As satisfying as it was to produce some of our own food, it quickly became apparent that this was far from a “free lunch”. Getting our operation off the ground required an enormous investment in time and money, not to mention ongoing maintenance. Furthermore, the amount of fruit and veggies the hot, dry Texas dirt would yield didn’t go very far in actually sustaining a growing family of four.
This experience gave us a renewed appreciation for the division of labor. These days it seems all but forgotten, but we are ALL richer as a result of specialization and trade. By the end of 2011, we had let go of trying to be completely self-sufficient and instead, shifted our focus towards becoming more mobile.
Our goal of becoming more mobile
This change of direction was a very exciting time for us. The fun part of this process had Holly and I spending hours together, researching lifestyles in various promising locations across Latin America. Beautiful locations such as Uruguay, Chile, Brazil, Nicaragua, the Dominican Republic, and Panama. In June of 2012, Holly and I left the boys with my parents and visited the beautiful white sand beaches of the Dominican Republic.
The less glamorous side of this effort was figuring out how we were actually going to support ourselves financially. The first thing we did after getting back from the DR was to look for a house we could rent out. By September, we closed on our first, and only, rental house and had it rented out by October. (in hindsight, we should’ve bought at least one more) By the end of the year, we concluded that our New Year’s resolution for 2013 was to sell our house and move to Panama, primarily because of the Friendly Nations Visa.
All the while, we still hadn’t determined how we were going to pay the bills once I left my job. I had taken an interest in trading in the wake of the financial crisis but was disheartened to learn that there is no relief from capital gains taxes for US citizens, even if you move out of the country.
Then in March of 2013, I stumbled on an article that said billionaire hedge fund manager Henry Paulson was moving to Puerto Rico to take advantage of 0% capital gains tax rates. It turns out he wasn’t, but as I learned more and more about this “Act 22“, the more interested I became.
When I first mentioned the possibility of moving to Puerto Rico to Holly, she was incredulous. “Why would we want to move there?” “It’s still part of the United States and isn’t it dangerous?” Nevertheless, I convinced her that we should at least visit and keep an open mind. During our visit in September of 2013, she fell in love. Holly grew up in Hawaii and in many ways found the island reminded her of her childhood home.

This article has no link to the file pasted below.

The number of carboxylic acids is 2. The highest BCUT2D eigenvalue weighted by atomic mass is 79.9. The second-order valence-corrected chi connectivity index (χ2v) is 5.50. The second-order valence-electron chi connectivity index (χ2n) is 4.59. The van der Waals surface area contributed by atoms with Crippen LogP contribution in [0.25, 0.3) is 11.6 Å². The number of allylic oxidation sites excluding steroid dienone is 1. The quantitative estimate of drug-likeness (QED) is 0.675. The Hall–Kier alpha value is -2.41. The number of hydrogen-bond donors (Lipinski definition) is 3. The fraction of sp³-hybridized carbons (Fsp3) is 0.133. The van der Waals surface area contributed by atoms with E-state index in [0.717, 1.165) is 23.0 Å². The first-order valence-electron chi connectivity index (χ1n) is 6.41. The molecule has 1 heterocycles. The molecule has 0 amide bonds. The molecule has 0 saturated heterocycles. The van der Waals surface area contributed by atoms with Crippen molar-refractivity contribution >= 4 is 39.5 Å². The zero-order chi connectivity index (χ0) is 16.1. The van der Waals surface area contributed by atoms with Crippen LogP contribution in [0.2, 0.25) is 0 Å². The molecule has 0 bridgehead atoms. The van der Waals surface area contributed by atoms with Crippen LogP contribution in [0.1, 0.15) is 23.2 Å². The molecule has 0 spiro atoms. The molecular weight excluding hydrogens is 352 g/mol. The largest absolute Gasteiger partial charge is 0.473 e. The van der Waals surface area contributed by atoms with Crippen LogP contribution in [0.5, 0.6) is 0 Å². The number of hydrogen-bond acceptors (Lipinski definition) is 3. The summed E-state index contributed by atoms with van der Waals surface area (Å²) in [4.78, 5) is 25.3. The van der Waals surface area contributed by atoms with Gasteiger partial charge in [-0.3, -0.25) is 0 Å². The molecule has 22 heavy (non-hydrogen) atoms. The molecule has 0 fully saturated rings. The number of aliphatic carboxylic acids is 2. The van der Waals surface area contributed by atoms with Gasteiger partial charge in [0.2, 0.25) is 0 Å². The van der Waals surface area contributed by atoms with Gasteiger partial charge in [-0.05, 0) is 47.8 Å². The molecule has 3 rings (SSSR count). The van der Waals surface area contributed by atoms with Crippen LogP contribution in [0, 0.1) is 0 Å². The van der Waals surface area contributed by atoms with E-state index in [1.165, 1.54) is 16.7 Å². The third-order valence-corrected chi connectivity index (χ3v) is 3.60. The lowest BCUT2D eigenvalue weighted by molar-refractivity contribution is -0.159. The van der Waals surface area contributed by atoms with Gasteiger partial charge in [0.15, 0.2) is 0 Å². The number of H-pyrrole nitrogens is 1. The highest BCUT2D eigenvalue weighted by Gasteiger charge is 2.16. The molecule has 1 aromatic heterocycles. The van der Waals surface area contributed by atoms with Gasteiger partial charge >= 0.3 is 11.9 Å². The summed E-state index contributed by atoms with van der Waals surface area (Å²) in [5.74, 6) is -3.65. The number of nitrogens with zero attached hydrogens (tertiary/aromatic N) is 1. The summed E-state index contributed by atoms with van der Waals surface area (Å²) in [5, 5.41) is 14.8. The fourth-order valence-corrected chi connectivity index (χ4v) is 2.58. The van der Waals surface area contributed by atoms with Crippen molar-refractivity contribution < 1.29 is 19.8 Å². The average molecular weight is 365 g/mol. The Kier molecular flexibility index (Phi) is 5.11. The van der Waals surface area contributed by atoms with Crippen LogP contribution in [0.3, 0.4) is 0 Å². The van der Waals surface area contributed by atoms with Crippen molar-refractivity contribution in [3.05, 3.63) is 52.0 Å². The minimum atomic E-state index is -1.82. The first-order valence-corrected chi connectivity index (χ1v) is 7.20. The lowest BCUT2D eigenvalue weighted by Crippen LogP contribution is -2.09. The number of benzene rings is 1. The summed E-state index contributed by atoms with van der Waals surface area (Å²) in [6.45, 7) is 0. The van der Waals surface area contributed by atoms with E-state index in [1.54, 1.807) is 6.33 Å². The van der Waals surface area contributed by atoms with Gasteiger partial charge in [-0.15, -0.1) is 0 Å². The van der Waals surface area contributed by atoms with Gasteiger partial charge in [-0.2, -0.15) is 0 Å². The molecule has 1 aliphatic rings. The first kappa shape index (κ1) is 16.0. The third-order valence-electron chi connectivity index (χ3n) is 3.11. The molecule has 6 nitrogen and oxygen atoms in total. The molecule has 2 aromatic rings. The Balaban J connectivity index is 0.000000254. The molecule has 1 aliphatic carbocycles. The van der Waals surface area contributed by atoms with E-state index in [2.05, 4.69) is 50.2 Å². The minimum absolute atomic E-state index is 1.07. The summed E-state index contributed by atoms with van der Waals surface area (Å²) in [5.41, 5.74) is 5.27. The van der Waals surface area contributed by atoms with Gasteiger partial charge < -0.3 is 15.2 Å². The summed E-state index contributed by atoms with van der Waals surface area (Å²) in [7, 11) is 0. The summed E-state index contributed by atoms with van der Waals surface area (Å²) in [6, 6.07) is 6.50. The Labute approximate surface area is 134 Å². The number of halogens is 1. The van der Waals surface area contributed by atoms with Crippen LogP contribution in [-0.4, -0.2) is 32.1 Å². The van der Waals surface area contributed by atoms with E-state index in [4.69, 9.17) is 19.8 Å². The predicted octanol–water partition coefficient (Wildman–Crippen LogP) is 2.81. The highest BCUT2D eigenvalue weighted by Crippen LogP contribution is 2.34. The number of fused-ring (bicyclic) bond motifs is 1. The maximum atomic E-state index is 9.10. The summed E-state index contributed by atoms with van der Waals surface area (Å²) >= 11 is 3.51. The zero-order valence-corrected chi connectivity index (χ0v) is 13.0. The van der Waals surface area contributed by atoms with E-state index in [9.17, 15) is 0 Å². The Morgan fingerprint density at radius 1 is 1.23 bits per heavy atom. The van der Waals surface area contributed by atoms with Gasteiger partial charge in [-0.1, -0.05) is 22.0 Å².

The next two years were consumed with fixing up our house, selling it along with most of its contents, and saving up as much money as we possibly could. Finally, in June of 2015, I quit my job, we boarded a one-way flight to Puerto Rico and haven’t looked back.
Since we moved here, I’ve let my concerns fade into the background. We’ll be long gone by the time any of this matters, I reasoned. Besides, I’m much happier when optimistic.
Although I remain wildly optimistic for the long-term, I don’t want to bury my head in the sand concerning near-term risks. If the prospects of default or inflation were elevated in the wake of the global financial crisis, are they are not even more so now? Furthermore, if we do end up having to endure a disorderly default or currency crisis, can we in good faith claim there were no warning signs?
If you’re at all concerned, it makes sense to take steps to insulate yourself from what you view as the greatest dangers. Start a garden. Build connections with your neighbors. Develop your skills. Sell the stuff you don’t need. Save money. Not only in dollars but perhaps in gold and crypto-currencies as well. If you don’t take care of yourself and your family, you won’t be in a position to help others.
No one can predict the future, but what are your thoughts? Smooth sailing or bumpy seas? Are you doing anything to prepare? I would love to hear your thoughts.